By Peg McNichol
An exhibit detailing historic shipwrecks along West Michigan's coast has resurfaced at the Zeeland Dekker-Huis & Historical Museum.
First displayed seven years ago, the show has been mothballed since, according to museum curator and manager Suzy Frederick. Since a portion of the show was remounted just two weeks ago, the museum has seen visitors from around Zeeland as well as a few distant tourists who stopped by — from as far away as the Netherlands and Bulgaria.
Visitors are delighted by the miniature sailing ships and other artifacts being used as part of the display, Frederick said.
"Lost & Found: Shipwrecks of West Michigan" is the work of historian and hall-of-fame diver Valerie Van Heest, of Holland. She created panels showcasing images and stories about various ships lost in Lake Michigan and details on each one, such as the Ironsides, lost in 1873 or the Milwaukee, lost in 1868. Other panels include photos from diving expeditions to document underwater wrecks.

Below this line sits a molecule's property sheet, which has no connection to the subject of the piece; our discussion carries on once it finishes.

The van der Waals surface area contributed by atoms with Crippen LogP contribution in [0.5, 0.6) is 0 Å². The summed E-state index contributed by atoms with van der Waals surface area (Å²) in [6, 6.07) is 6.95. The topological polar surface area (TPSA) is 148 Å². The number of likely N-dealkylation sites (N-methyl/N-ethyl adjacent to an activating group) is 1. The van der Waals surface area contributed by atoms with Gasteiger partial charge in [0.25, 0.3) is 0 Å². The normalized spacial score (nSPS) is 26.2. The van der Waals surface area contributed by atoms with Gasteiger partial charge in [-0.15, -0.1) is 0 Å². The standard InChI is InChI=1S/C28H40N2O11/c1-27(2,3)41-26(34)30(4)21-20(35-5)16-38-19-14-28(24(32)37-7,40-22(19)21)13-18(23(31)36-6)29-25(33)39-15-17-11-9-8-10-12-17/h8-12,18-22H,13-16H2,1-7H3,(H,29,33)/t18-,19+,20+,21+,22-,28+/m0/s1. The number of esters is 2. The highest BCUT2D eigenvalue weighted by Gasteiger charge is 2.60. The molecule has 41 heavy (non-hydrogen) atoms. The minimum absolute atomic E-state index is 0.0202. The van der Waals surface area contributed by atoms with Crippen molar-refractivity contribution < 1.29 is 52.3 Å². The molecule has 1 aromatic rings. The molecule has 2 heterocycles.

"West Michigan is a wonderful place for recreational divers," Frederick said, adding that the show is expected to draw history buffs, families and diving hobbyists, among others.
What she's really hoping for is that someone who sees the show will want to buy the panels, which originally cost the museum "thousands of dollars," she said, or at least rent the exhibit. West Michigan has about 90 museums that could be interested in the show, and some school districts as well.
Renting or selling the show, Frederick said, would infuse much-need cash into the museum's coffers, though she declined to disclose rates, saying that would be negotiated individually.
Frederick said she would like to see more people embrace the museum, which has operated purely on donations from patrons, boosters, volunteers and sponsors. Zeeland Historical Society operates the museum, coordinating needs with 26 volunteers willing to do light maintenance or supervise the museum during visiting hours as well as guiding visitors.
In recent years, volunteers have documented thousands of artifacts, linking photos to a searchable database of terms — a huge leap in efficiency for planning exhibits as well as key aid for people who use the museum to conduct various types of research.